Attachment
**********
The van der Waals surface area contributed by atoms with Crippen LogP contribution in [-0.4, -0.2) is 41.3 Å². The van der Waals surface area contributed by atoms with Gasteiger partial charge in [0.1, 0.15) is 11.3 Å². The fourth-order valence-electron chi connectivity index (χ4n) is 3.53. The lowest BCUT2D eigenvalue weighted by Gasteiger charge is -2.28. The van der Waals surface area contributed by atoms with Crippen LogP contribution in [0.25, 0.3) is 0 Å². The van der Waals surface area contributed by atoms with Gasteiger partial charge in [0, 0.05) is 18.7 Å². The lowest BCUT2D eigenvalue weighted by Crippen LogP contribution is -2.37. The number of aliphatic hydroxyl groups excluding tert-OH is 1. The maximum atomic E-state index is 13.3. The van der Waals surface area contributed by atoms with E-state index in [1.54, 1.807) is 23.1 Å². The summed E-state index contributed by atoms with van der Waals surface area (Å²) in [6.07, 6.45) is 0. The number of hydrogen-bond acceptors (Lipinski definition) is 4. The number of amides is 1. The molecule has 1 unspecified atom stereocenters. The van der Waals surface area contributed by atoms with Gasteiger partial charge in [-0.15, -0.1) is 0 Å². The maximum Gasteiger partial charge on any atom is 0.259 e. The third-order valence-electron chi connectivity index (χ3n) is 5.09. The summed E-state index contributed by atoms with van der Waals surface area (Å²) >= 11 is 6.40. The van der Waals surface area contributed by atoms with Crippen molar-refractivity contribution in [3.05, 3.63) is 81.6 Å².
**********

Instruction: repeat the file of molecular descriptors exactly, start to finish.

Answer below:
The van der Waals surface area contributed by atoms with Crippen LogP contribution in [-0.4, -0.2) is 41.3 Å². The van der Waals surface area contributed by atoms with Gasteiger partial charge in [0.1, 0.15) is 11.3 Å². The fourth-order valence-electron chi connectivity index (χ4n) is 3.53. The lowest BCUT2D eigenvalue weighted by Gasteiger charge is -2.28. The van der Waals surface area contributed by atoms with Crippen LogP contribution in [0.25, 0.3) is 0 Å². The van der Waals surface area contributed by atoms with Gasteiger partial charge in [0, 0.05) is 18.7 Å². The lowest BCUT2D eigenvalue weighted by Crippen LogP contribution is -2.37. The number of aliphatic hydroxyl groups excluding tert-OH is 1. The maximum atomic E-state index is 13.3. The van der Waals surface area contributed by atoms with E-state index in [1.54, 1.807) is 23.1 Å². The summed E-state index contributed by atoms with van der Waals surface area (Å²) in [6.07, 6.45) is 0. The number of hydrogen-bond acceptors (Lipinski definition) is 4. The number of amides is 1. The molecule has 1 unspecified atom stereocenters. The van der Waals surface area contributed by atoms with Gasteiger partial charge in [-0.15, -0.1) is 0 Å². The maximum Gasteiger partial charge on any atom is 0.259 e. The third-order valence-electron chi connectivity index (χ3n) is 5.09. The summed E-state index contributed by atoms with van der Waals surface area (Å²) >= 11 is 6.40. The van der Waals surface area contributed by atoms with Crippen molar-refractivity contribution in [3.05, 3.63) is 81.6 Å².